Noah Gundersen displays poignant lyricism, pared-down instrumentation in acoustic set at 3TEN ACL

Chandler Rowley

On the corner of Lavaca Street and West 22nd Street, a statue of Willie Nelson and his trusty guitar Trigger stands proudly in front of the Moody Theater in downtown Austin. Several hundred feet down the street, singer-songwriter Noah Gundersen and his Gibson dreadnought acoustic guitar took over 3TEN ACL for a two-night residency from Nov. 18 to 19.

Home to the filming of world-renowned musical artists for the Austin City Limits television program, the Moody complex towers over the smaller, unassuming sister venue. The club, often referred to as “the basement,” resides near the back of the ACL Live conglomerate. Though quaint, the intimacy and character of the lesser-known concert destination surpasses that of the rarified parent venue.

Gundersen, donning a black hoodie and equally ironic beanie, quietly made his way on stage to the jubilation of the 200-person audience. The 32-year-old indie artist may fit the aesthetic stereotypes associated with alternative singer-songwriters, but he mesmerizes listeners with the piercing timbre of the first line of “Poor Man’s Son.” In a departure from their studio recordings, the tattooed troubadour performs with minimal aid from his guitar, displaying his uncanny ability to fill every crevice of a room with sound.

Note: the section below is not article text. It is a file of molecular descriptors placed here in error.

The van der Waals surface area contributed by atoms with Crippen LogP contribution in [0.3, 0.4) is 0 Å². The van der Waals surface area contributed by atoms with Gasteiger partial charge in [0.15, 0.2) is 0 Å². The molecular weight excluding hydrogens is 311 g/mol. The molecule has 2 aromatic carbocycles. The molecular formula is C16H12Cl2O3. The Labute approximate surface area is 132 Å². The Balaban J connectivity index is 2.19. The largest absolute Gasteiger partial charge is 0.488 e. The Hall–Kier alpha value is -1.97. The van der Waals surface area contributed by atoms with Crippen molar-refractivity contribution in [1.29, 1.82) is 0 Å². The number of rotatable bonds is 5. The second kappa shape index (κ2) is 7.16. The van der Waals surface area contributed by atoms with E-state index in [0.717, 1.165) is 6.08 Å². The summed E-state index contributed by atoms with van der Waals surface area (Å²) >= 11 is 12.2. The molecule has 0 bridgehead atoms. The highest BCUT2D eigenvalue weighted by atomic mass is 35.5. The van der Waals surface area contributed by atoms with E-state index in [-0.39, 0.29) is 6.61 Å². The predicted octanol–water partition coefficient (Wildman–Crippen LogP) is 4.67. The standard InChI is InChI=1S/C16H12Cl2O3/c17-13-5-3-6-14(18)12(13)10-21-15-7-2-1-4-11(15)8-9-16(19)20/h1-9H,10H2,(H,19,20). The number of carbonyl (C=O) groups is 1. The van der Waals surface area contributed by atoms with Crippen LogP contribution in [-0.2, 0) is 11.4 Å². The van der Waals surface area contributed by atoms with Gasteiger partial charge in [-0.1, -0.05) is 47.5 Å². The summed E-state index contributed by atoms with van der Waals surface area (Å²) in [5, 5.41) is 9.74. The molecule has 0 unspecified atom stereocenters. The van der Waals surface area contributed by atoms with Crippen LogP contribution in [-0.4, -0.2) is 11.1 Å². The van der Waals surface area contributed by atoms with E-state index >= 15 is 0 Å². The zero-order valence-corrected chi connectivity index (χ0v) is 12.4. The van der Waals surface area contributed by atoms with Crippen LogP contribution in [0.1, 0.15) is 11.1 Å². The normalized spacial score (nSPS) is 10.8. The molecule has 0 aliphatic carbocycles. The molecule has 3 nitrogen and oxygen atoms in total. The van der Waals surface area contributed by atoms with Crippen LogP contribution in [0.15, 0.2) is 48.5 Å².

Gundersen performed at SXSW in 2014 following the release of his first full-length LP, Ledges Somewhat appropriately, his first show back in the Texas capital following a two-year touring hiatus primarily included tracks from his first two albums. Written in his late teens after leaving an ultra-religious home, the songs drip with the angst and confusion brought on by a transitional stage of life. While modest in instrumentation, the authenticity and nuance of the lyrics stand the test of time.

The precise fingerpicking of “Isaiah” ribboned throughout the room, with an occasional downstroke of Gundersen’s bare thumb serving as the pulsating beat the ballad revolves around. The song juxtaposes a forbidden relationship with religious motifs, distorting the line between the morality offered by religion and how it relates to love and loss. No track touches on this subject more directly than “Jesus, Jesus,” a heart-wrenching meditation by the then-teenager musician on the validity of the social teaching of Christianity and the rationale behind suffering in a world with a supposedly benevolent divinity.

While the ability to relate to an audience often defines the overall success of a musical artist, not many can bare their true self the way Noah Gundersen does. The intensity and candor offered by the baritone musician seep into the listener’s psyche and refuse to let go. With six full-length LPs under his belt, it may seem that the meditative lyricist already reached the proverbial glass ceiling, but the young singer’s rich voice and distinctive lyricism have the potential to one day send him several hundred feet down the street to the hallowed halls of the Moody Theater.